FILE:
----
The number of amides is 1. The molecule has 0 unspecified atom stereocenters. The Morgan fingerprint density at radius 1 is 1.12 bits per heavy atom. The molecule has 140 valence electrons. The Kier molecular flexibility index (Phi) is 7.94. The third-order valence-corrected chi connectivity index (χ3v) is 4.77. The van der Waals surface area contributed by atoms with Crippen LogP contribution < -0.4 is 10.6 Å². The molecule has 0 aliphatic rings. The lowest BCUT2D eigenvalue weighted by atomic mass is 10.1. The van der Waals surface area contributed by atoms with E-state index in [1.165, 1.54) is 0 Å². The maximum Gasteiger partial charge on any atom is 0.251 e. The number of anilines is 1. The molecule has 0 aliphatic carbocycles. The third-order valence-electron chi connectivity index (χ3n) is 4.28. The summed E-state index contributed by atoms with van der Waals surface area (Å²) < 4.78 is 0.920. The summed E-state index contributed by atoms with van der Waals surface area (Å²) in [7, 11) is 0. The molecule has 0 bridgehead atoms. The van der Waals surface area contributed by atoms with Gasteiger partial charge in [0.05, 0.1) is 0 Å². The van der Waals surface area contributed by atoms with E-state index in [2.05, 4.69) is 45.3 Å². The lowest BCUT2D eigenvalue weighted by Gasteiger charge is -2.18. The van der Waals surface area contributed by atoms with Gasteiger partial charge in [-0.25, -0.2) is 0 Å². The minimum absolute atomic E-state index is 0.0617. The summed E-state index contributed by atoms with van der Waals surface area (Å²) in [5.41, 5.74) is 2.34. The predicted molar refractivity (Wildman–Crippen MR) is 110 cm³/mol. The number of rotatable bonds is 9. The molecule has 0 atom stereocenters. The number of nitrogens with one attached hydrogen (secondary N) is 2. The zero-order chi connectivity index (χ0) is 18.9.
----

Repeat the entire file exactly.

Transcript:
The number of amides is 1. The molecule has 0 unspecified atom stereocenters. The Morgan fingerprint density at radius 1 is 1.12 bits per heavy atom. The molecule has 140 valence electrons. The Kier molecular flexibility index (Phi) is 7.94. The third-order valence-corrected chi connectivity index (χ3v) is 4.77. The van der Waals surface area contributed by atoms with Crippen LogP contribution < -0.4 is 10.6 Å². The molecule has 0 aliphatic rings. The lowest BCUT2D eigenvalue weighted by atomic mass is 10.1. The van der Waals surface area contributed by atoms with E-state index in [1.165, 1.54) is 0 Å². The maximum Gasteiger partial charge on any atom is 0.251 e. The number of anilines is 1. The molecule has 0 aliphatic carbocycles. The third-order valence-electron chi connectivity index (χ3n) is 4.28. The summed E-state index contributed by atoms with van der Waals surface area (Å²) < 4.78 is 0.920. The summed E-state index contributed by atoms with van der Waals surface area (Å²) in [7, 11) is 0. The molecule has 0 bridgehead atoms. The van der Waals surface area contributed by atoms with Gasteiger partial charge in [0.05, 0.1) is 0 Å². The van der Waals surface area contributed by atoms with E-state index in [2.05, 4.69) is 45.3 Å². The lowest BCUT2D eigenvalue weighted by Gasteiger charge is -2.18. The van der Waals surface area contributed by atoms with Gasteiger partial charge in [-0.25, -0.2) is 0 Å². The minimum absolute atomic E-state index is 0.0617. The summed E-state index contributed by atoms with van der Waals surface area (Å²) in [5.41, 5.74) is 2.34. The predicted molar refractivity (Wildman–Crippen MR) is 110 cm³/mol. The number of rotatable bonds is 9. The molecule has 0 atom stereocenters. The number of nitrogens with one attached hydrogen (secondary N) is 2. The zero-order chi connectivity index (χ0) is 18.9.